Three Peaks Solar
Cedar City, Utah              
Best Project, Energy/Industrial; Judges' Special Recognition

Owner: Clenera LLC
Lead Design Firm/Structural Engineer: Blymyer Engineers Inc.
General Contractor: Swinerton Renewable Energy
Civil Engineer: Kimley-Horn
Consultants: JGK Consulting LLC; Solar Alignment Solutions; Blue Eye Corp.; SOLV; GroundWork Renewables Inc.
Subcontractors: Construction Innovations; EPC Services Co.; GSL Electric; Robinson Fencing Inc.; Wagstaff Crane Service LLC; Gilbert Development Corp.

Three Peaks Solar is an 80-MW solar facility constructed on 739 acres near Cedar City. That area of Utah is hilly, with exceptionally hard soils. To build the project, Swinerton Renewable Energy had to move more than 400,000 cu yd of dirt. The excavation required creation of a temporary pond, which provided a million gallons of water a day during the peak grading period. The project also called for the contractor to drive more than 48,000 piles. 

This was Swinerton’s first project using an innovative and proprietary new solar-construction software. Called Sunscreen, the application allows for real-time tracking of construction progress and provides ongoing access to metrics such as daily installation quantities, overall completion percentage, open and fixed quality-assurance and quality-control items, and quality reports. 

Swinerton says the system is the first of its kind. Operated using iPads in the field, the application shares information in real time with computers in the construction trailer and in client’s offices. In the past, construction updates were usually reported daily by an onsite owner’s representative who used an electronic spreadsheet. In some cases, they were discussed only on a weekly conference call with the owner.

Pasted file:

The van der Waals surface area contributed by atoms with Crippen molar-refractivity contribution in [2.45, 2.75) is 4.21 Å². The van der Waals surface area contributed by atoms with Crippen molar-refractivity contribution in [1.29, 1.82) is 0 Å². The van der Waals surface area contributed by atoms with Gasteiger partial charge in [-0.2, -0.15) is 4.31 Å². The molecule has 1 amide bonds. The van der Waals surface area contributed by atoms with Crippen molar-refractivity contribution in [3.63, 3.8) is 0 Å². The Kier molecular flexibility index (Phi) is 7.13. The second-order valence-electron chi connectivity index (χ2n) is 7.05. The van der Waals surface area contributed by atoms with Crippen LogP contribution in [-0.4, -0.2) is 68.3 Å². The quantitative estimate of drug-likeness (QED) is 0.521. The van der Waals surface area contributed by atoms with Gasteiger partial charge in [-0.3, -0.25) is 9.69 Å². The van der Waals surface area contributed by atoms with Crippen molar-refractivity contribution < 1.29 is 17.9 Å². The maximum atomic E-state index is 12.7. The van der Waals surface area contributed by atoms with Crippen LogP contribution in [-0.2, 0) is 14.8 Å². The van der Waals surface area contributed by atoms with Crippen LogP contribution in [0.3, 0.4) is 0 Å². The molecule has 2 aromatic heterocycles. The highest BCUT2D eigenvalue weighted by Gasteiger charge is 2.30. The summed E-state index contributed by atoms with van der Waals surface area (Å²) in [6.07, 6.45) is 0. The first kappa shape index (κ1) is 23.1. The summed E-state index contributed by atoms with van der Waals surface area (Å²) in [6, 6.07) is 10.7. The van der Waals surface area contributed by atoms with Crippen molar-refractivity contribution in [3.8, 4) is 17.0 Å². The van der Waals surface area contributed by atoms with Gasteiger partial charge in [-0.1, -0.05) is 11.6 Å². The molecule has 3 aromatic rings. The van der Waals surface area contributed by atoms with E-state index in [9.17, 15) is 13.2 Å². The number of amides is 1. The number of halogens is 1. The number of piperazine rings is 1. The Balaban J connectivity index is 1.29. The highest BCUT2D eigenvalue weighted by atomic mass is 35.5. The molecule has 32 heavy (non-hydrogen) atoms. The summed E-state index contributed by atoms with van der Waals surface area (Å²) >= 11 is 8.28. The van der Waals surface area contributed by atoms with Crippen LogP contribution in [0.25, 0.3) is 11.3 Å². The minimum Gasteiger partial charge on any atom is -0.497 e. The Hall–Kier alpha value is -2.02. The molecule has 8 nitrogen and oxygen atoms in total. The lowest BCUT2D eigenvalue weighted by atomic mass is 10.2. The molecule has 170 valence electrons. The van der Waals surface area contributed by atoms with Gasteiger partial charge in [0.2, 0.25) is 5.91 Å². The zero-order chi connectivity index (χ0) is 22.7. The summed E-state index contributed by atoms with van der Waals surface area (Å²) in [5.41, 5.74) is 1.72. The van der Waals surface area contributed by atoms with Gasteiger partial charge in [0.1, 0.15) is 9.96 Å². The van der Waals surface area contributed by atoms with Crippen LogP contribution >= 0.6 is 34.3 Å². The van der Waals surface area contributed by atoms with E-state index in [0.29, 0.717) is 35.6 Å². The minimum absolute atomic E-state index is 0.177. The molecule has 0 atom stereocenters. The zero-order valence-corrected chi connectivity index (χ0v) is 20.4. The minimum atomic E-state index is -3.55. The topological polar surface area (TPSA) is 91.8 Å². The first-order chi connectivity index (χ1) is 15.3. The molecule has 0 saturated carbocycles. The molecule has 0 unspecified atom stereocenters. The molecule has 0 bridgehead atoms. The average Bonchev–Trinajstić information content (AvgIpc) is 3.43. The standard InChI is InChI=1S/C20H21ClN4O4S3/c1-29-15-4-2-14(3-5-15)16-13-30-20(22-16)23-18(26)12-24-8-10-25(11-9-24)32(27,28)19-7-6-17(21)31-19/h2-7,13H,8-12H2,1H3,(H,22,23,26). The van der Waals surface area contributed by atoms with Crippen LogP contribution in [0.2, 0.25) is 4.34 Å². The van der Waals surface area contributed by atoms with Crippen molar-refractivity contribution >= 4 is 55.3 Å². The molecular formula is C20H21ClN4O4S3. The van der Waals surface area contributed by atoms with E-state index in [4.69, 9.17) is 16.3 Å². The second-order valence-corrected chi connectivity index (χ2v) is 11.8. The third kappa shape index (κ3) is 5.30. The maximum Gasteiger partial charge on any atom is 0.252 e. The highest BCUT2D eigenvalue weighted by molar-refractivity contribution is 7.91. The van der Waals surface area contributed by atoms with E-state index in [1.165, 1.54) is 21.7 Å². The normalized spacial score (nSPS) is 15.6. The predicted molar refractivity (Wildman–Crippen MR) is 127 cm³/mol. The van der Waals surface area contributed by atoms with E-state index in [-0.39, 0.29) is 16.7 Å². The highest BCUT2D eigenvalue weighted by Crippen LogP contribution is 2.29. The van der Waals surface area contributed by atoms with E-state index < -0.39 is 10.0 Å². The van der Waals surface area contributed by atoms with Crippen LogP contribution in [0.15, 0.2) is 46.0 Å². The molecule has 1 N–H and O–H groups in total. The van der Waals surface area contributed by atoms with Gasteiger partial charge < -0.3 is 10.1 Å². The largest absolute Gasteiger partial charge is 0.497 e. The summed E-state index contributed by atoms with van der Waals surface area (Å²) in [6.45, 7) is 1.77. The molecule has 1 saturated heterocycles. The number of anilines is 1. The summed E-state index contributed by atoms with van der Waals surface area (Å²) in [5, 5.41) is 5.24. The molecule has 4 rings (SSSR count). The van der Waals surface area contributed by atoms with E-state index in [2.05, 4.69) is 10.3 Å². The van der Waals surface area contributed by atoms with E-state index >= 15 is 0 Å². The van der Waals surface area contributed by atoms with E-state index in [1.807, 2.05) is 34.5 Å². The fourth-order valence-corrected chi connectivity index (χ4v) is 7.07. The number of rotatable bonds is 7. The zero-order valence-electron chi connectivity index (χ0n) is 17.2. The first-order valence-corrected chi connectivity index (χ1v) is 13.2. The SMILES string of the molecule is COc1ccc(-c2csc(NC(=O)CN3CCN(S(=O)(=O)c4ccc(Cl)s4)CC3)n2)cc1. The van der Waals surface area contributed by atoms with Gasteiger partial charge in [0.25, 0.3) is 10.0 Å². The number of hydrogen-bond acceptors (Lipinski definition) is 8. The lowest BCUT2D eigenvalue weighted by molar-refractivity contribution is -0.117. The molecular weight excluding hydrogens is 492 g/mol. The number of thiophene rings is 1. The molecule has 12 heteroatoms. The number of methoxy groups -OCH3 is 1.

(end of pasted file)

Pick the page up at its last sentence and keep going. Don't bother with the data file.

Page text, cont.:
Sunscreen allows the client to check progress at will so that conference calls can be dedicated to problem-solving rather than status updates. It works with any device connected to the internet. Still in the development stage, Sunscreen will eventually provide scheduling information, location tracking for materials staged on site, construction progress reporting, real-time productivity tracking and data for equipment use.

Despite the technological boost, the project had its issues. Those included a construction timeline shortened by a month because of financial constraints. Then shipping-line Hanjin declared bankruptcy, which delayed delivery of materials. Finally, construction of electrical lines was held up for two months because a Swanson’s hawk was nesting in the area.

Even so, the contractor delivered the project on time and on budget, with no OSHA-recordable incidents or lost-time accidents.

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